Research Support for a New Integrated Treatment Model
Dr. Paula D. Riggs is a Professor of Psychiatry at the University of Colorado. She is internationally known for her contributions to clinical research informing the development of an evidence-based integrated treatment of dually-diagnosed adolescents. She and her research team at the University of Colorado have conducted more than 15 years of clinical research, including the first randomized controlled trials of combined pharmacotherapy and cognitive behavioral therapy interventions that target both substance use disorders and psychiatric comorbidity in adolescents. Recent publications include:
- A Randomized Controlled Trial of Fluoxetine with Cognitive Behavioral Therapy (CBT) in Adolescents with Major Depressive Disorder, Behavior Problems and Substance Use Disorders (Riggs et al., Archives of Pediatric and Adolescent Medicine, 2007). This study demonstrated that integrated treatment of major depression and SUD (fluoxetine + CBT vs placebo + CBT) produced depression remission rates that were equivalent or superior to depression treatment studies in depressed adolescents without SUD and substance treatment outcomes equivalent (reduction in drug use) or superior (treatment compliance and completion) to those demonstrated in studies of evidence based substance treatment modalities in substance abusing adolescents with less serious psychopathology (Dennis et al., 2004). Clinically significant reduction in drug use, behavior problems and depression were maintained throughout a 1-year post-treatment follow up period.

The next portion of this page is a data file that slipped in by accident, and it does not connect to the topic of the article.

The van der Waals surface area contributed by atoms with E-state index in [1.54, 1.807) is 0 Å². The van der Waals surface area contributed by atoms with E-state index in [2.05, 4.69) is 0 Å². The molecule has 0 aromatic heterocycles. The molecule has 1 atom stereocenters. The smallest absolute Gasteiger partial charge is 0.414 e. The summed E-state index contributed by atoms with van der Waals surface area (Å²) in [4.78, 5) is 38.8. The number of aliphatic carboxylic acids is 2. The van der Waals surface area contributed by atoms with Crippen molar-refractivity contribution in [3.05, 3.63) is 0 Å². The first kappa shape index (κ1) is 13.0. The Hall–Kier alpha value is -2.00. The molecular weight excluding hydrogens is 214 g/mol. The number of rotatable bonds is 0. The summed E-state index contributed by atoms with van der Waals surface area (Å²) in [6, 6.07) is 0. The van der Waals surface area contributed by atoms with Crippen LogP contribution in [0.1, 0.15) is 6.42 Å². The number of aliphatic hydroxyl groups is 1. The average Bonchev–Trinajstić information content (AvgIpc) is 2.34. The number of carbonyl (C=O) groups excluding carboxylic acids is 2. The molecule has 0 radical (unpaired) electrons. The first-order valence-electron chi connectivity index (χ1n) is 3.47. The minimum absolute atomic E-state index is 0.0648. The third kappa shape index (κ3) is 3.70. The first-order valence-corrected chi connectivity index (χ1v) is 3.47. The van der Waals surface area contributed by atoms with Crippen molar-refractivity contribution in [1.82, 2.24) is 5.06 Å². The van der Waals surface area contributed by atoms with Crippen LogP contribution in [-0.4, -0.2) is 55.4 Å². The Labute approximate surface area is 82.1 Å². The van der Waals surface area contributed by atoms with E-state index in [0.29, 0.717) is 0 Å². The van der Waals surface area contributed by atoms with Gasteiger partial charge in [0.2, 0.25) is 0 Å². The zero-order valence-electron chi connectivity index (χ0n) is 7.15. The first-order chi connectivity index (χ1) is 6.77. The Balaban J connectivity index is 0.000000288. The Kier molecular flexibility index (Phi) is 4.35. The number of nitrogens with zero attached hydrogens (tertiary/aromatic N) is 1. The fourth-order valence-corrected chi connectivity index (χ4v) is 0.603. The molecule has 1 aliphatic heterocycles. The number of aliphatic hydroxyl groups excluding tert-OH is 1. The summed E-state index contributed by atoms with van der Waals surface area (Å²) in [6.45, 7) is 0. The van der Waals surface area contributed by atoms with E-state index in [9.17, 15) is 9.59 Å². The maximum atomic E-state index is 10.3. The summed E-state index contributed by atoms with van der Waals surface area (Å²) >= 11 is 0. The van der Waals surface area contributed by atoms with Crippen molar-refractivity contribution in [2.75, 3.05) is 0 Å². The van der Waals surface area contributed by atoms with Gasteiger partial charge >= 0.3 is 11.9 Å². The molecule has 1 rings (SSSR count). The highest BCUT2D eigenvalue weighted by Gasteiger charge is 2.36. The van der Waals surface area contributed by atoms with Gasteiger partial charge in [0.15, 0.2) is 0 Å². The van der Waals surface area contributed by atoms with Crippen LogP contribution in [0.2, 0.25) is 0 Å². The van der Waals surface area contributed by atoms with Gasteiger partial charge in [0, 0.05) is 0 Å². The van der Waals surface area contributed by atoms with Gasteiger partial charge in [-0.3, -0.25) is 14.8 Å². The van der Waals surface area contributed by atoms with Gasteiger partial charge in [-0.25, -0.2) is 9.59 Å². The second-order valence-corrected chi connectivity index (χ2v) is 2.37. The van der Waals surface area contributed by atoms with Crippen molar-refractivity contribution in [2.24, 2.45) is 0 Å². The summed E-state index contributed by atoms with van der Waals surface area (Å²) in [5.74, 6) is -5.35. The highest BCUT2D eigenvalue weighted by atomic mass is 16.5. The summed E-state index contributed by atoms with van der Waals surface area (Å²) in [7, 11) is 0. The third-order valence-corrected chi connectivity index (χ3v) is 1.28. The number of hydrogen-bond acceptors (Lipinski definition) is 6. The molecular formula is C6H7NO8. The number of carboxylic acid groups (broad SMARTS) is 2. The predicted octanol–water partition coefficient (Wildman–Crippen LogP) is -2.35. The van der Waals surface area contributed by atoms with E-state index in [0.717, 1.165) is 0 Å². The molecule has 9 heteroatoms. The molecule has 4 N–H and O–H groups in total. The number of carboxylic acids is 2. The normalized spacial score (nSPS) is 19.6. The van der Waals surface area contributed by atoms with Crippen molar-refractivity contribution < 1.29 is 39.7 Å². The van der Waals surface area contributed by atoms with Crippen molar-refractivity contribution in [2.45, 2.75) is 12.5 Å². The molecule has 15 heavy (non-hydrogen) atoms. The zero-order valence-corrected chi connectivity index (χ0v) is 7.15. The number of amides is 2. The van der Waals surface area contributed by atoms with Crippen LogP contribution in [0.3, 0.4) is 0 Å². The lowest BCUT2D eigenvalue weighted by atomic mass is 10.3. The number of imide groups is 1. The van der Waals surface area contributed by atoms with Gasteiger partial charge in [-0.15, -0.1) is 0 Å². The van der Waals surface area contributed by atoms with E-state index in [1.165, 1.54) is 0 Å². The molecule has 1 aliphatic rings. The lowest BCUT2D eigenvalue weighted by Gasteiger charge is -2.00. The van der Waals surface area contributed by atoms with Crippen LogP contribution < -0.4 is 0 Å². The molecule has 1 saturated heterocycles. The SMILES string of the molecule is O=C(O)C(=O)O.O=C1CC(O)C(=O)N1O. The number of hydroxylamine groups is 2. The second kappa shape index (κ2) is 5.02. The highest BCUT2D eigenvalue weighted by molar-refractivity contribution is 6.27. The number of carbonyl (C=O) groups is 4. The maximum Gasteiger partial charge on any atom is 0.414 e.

- A Randomized Controlled Trial of Osmotic Release Methylphenidate (OROS-MPH) for ADHD in Adolescents with Substance Use Disorders (Riggs et al., 2007, 2008) is a multi-site trial conducted in 11 “real world” community-based adolescent substance treatment programs in the NIDA Clinical Trials Network (CTN). 303 adolescents with DSM IV ADHD and SUD were randomized to either OROS-MPH + CBT or placebo + CBT. Although final study results are not yet available, preliminary results demonstrate the feasibility of implementing the integrated treatment model in real world community-based treatment settings and comparable safety, diagnostic validity and rates of treatment compliance, retention and completion to that of the single site efficacy study, supporting generalizability of the integrated treatment model.